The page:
Holiday Gift Ideas for the Stained Glass Artist

Holiday Gift Ideas for the Stained Glass Artist There are only 52 days left until Christmas. Have you started your holiday shopping yet? If not, Delphi has you covered with some bright and shiny ideas for the stained glass artist in your life. Here are some we think will be very well received if you tuck them under your tree. 1. Stained Glass A stained glass artist can never have too much glass to work with. We carry a huge selection of stained glass. Why not order some new and exciting colors for your favorite stained glass artist? Try something different like the Van Gogh glass that is almost too pretty to cut. Plus with glass packs and sample sets, your recipient will get a gorgeous array of glass to work with in one fabulous package. 2. Studio Pro Caddy If you’re stained glass artist has tools all over the place in their studio, perhaps a Studio Pro

What Are Your Favorite Tools?

What Are Your Favorite Tools? No matter what you’re into – mosaics, stained glass, glass fusing, or glass jewelry – Delphi always has the tools you need to be creative. Without your tools, it would be impossible to bring to life all the incredible ideas that you dream up. As our 26th Annual Art Glass Festival quickly approaches, we know our glass artists are busy fusing, firing, and cutting to create their best pieces ever by using their favorite tools. So what are your favorite tools? Let’s explore some of our most popular tools. Toyo Dry Wheel Supercutter Everyone loves this oil-free cutter because it’s easy to use and makes great cuts without all the clean-up. Plus, it’s very durable and the cutter head is replaceable, making this tool a prime choice for glass artists. Creators Premium Bottle Cutter Glass artists that love to upcycle love this tool that makes cutting bottles

Observing a Kiln During Firing: What's Normal?

Observing a Kiln During Firing: What's Normal? Why does my kiln make a buzzing sound? Here are some of the sounds that a kiln makes The heating elements hum when they turn on.That is because they vibrate in the brick grooves due to magnetism between the coils. This sound is normal. It diminishes as the kiln gets hotter, because the elements soften. The clicking noise of a switch-operated kiln is also normal.It is the sound of an infinite control switch cycling on and off. When the clicking turns into a popping noise, the switch is probably about to fail. You should keep a spare on hand. Relays are another source of clicking.To turn on the elements, a digital controller sends twelve volts to the relays. The relays, in turn, act as switches and send full voltage to the elements. The relays click every time they turn on. A chattering noise, however, indicates that a relay is about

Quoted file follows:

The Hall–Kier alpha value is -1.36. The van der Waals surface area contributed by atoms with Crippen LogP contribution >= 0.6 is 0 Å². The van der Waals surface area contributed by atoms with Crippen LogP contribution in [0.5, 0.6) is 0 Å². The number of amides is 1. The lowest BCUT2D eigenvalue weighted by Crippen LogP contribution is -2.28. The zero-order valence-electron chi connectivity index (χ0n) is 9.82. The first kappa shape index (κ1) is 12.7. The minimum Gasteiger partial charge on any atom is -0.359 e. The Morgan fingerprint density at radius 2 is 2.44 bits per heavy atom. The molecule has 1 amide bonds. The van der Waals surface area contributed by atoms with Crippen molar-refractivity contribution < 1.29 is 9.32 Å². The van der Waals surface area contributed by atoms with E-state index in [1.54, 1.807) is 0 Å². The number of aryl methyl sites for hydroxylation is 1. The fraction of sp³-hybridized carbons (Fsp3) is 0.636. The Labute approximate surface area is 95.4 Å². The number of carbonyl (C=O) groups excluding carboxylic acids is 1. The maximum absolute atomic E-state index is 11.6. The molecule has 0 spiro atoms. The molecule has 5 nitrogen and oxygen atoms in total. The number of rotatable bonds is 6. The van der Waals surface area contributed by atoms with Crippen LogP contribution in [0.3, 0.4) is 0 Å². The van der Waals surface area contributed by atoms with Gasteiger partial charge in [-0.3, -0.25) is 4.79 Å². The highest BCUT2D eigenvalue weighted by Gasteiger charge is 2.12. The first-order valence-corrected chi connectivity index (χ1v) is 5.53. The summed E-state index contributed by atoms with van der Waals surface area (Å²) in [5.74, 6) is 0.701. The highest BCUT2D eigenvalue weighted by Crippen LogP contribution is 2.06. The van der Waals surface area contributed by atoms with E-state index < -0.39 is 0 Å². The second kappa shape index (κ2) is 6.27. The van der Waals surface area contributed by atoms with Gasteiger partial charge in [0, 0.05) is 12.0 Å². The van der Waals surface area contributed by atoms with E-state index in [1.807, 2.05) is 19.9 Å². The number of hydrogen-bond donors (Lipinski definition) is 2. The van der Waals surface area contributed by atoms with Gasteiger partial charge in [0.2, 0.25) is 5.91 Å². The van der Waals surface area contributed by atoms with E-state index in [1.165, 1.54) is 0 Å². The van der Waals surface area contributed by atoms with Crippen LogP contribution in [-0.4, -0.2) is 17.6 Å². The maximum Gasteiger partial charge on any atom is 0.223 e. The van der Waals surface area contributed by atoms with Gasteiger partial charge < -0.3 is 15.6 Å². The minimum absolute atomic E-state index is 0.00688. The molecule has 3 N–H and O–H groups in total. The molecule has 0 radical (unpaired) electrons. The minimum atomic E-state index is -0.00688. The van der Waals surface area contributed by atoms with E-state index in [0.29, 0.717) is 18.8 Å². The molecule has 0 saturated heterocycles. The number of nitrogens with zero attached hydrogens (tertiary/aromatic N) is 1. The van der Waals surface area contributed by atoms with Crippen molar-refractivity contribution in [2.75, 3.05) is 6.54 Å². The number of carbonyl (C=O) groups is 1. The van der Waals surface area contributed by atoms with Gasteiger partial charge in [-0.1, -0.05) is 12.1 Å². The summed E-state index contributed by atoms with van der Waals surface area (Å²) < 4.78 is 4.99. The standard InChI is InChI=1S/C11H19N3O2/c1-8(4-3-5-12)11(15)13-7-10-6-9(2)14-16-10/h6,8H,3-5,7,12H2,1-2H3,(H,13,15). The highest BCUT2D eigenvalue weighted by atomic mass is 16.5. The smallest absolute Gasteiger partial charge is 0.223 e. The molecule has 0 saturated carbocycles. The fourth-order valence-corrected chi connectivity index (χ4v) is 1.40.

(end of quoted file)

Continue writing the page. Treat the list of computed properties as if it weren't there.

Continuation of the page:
Delphi Featured Artist: Stephanie Murphy

Delphi Featured Artist: Stephanie Murphy Each month at Delphi Glass, we’d like to put the spotlight on one of the many talented artists we see daily in our Artist Gallery. For the month of February, we’re delighted to introduce Stephanie Murphy, who goes by the name aMosaicist in our gallery. Stephanie was born and raised in Palmerton, Pennsylvania, and now lives just south of there in a town called Schnecksville. After earning her nursing degree in college, she became a critical care nurse for 10 years. But in order to care for her autistic son, Patrick, she had to leave her career behind. Throughout college and beyond, Stephanie began using art as a coping mechanism for the stresses in her life, especially when it came to raising her autistic son. “In college, I filled my electives with art classes, drawing and ceramics, to give my brain a respite from the vigorous nursing courses. Creating art

Fused Stained Glass Pendant

Fused Stained Glass Pendant Sometimes necessity is the mother of invention, and sometimes invention comes when you have nothing to lose. Early in my career, I had three metal-clay-and-fused-glass pendants fail in a single day. The glass cabochons simply shattered and fell away from the silver after the pieces were fired because I had neglected to cut an expansion hole underneath the cabochons. Augghh. Lesson learned. But now I was left with three ugly pieces of silver, each with small pieces of glass permanently fused into bizarre locations on the surfacea loss I could not afford. Weeks later, after tryingunsuccessfully to remove the glass, I decided to try fusing glass in patterns onto the surface of the pendants. The results were surprising, and the Stained Glass process was born This technique begins with any fired metal clay with a flat surface. Small shards of fusible glass are then attached to the silver. After